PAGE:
Otters Out Of Exile
Feds recommend ending the “no-otter zone.”
Thursday, March 15, 2007
Sea otters must be celebrating what amounts to a relaxed immigration policy in the works, which will officially allow them to expand their range to southern California—something biologists say is critical to the threatened species’ survival.
In 1987 the US Fish and Wildlife Service, responsible for the sea otter’s recovery since its 1977 listing under the Endangered Species Act, created an experimental otter colony on San Nicolas Island, about 60 miles west of Los Angeles. Congress approved the program on the condition that the agency also designate a “no-otter” zone from Point Conception to the Mexican border, including the Channel Islands (with the exception of San Nic). Technically the purpose was to isolate the experimental colony, but USFWS’s Lilian Carswell explains that the no-otter zone was also a compromise to placate shell fishermen, who didn’t like the competition with otters, and oil companies, which didn’t want to be held liable if an oil spill harmed the protected species.
By 1990, the USFWS had plunked 140 otters onto San Nicolas in a process called translocation. Most of the otters didn’t like it. Some of them died; others swam the hell away from there like fugitives from Alcatraz, shocking researchers with their deep-channel-crossing skills. By 1993, only a dozen had stayed put.
Escaping San Nic meant entering verboten territory. Under the federal law, USFWS agents were required to capture escapees in the no-otter zone and take them back to the island. They also picked up intrepid mainland otters that moved south—generally males searching for tail and territory—and returned them to their designated range along the Central Coast.
In 1993, realizing that it was wasting money and freaking out otters, the USFWS informally stopped maintaining the no-otter zone. But around 1998 otters started moving seasonally into the forbidden area in numbers the USFWS couldn’t ignore. “It really brought the decision to a head: Are we gonna move sea otters?” Carswell says.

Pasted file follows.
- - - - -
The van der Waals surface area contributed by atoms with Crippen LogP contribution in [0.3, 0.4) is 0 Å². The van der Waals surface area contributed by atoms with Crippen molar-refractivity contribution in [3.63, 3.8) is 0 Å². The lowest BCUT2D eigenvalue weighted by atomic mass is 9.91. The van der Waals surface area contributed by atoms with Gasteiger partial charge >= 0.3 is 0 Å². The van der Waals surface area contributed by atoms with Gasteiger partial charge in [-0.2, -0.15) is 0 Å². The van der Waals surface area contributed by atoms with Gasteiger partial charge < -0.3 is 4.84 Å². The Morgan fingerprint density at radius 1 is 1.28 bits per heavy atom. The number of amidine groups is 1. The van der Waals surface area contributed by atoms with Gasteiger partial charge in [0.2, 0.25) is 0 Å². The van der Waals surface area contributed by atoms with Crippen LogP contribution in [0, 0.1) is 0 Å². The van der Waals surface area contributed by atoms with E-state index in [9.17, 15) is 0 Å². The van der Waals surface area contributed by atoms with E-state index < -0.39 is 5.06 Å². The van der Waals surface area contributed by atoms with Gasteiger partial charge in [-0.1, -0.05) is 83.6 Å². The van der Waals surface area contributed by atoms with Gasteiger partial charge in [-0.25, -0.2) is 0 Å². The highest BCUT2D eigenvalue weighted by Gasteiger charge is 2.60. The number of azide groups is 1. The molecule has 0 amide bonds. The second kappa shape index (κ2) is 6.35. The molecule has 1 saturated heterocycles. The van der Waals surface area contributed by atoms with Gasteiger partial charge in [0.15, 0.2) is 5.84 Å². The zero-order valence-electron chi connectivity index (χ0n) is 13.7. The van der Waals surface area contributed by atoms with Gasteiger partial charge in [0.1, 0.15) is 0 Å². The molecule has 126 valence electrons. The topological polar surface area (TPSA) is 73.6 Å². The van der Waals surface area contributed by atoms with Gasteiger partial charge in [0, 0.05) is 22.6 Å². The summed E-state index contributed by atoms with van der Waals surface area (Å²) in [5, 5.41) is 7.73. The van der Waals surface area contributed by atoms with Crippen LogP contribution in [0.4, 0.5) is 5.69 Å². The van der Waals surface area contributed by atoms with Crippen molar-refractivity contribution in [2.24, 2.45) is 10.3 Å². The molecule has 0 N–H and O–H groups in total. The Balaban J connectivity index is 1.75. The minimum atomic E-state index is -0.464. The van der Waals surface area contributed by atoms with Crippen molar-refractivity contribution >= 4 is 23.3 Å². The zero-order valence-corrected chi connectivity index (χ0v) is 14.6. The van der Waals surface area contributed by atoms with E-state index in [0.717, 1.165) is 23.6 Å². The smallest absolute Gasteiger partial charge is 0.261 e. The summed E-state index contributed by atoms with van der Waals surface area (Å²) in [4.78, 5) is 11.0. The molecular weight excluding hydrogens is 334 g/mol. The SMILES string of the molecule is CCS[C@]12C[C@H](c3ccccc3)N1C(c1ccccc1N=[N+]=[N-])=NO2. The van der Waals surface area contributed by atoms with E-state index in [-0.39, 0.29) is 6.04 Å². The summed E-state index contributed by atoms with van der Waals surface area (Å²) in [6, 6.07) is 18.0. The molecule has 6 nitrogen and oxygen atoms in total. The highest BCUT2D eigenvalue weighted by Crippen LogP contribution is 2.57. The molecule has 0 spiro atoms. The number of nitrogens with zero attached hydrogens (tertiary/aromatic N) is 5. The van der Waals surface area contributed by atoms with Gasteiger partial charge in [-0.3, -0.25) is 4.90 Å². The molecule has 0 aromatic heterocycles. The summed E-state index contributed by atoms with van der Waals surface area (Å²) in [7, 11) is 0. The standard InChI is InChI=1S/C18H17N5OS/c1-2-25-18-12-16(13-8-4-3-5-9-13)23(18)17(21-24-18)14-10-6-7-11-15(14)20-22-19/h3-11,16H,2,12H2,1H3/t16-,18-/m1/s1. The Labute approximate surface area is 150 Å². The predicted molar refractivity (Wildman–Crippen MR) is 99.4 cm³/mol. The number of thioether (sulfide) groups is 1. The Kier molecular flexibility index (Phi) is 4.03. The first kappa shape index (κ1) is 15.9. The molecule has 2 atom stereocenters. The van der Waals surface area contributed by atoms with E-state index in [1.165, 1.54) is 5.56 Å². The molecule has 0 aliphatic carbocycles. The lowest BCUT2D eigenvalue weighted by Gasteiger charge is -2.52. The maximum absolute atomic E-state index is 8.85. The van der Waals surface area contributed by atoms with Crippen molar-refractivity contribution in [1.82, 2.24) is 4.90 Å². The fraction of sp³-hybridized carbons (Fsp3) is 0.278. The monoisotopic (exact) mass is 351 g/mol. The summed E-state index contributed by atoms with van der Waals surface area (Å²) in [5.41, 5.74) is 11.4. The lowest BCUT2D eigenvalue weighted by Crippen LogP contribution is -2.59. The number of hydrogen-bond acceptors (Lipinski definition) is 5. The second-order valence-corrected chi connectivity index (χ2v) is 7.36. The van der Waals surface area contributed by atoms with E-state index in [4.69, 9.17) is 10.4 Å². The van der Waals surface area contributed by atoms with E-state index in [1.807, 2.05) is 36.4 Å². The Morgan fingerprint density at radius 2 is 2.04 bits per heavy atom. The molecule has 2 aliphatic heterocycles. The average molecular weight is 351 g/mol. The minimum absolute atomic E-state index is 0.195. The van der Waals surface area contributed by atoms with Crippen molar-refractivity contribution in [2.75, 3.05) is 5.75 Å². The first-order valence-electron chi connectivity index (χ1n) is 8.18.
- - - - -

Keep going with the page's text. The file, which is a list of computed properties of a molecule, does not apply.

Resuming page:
Meanwhile, the population on San Nic recovered from its crash, stabilized, and began to grow. Researchers counted 14 adult otters in spring 1995, 21 in 2000 and 35 in 2006. That represents an average growth rate of about 8 percent per year—faster than the mainland population’s sluggish 3 percent, but still short of researchers’ expectation of about 17 percent, based on precedent.
As UC Santa Cruz otter researcher Tim Tinker explains, the San Nic experiment didn’t come out of the deep blue. In the 1970s and ’80s, the USFWS translocated northern sea otters to the coasts of Oregon, Washington, British Columbia and southeast Alaska. The Oregon colony went extinct, but the others, after initial crashes, have thrived. So it was logical for the USFWS to try the same experiment with the northern otter’s hard-luck cousin on the California coast, especially as researchers realized the population of about 2,700 could be wiped out by a single oil spill. Having a Noah’s Arc on San Nic could allow the USFWS to build up the population again—though with a bottlenecked gene pool—as it did in the early 1900s, when fur traders had killed all of California’s otters except a raft of survivors near Big Sur.
The USFWS admitted defeat in a 2003 report. “[O]ur earlier assumption that the mainland population, if decimated by an oil spill or other event, could be restored using small numbers of animals from the San Nicolas Island colony may not be realistic,” it reads.
And so the future of the translocation program is open to debate. Researchers with the Monterey Bay Aquarium’s Sea Otter Research and Conservation Program (SORAC) argue that preventing otters’ range expansion to the south works against the species’ recovery. “You’re going through a very laborious process,” SORAC researcher Gena Bentall says, “something that’s traumatic to the animal, and ultimately they’re just going back to where they came from.”
But some within the fishing industry want the USFWS to get back with the program it started in 1987.
“It’s very simple: If our areas are not managed [to keep otters out], there’s no shell fishery,” says Robert Juntz, Jr., who owns a sea urchin processing plant. Otters already compete with fishermen along the California coast from Half Moon Bay to Point Conception, he adds. “That’s a pretty good territory. I’d like them to cap it where it is.”
He’ll likely be disappointed by the agency’s decision. In 2000 the USFWS determined that maintaining the no-otter zone would jeopardize the subspecies’ survival, and today it’s in the process of writing a supplemental environmental impact statement that recommends ending the translocation program altogether.
If you listen closely along the coast, you might hear the squeaky sound of otters toasting: Freedom, at last.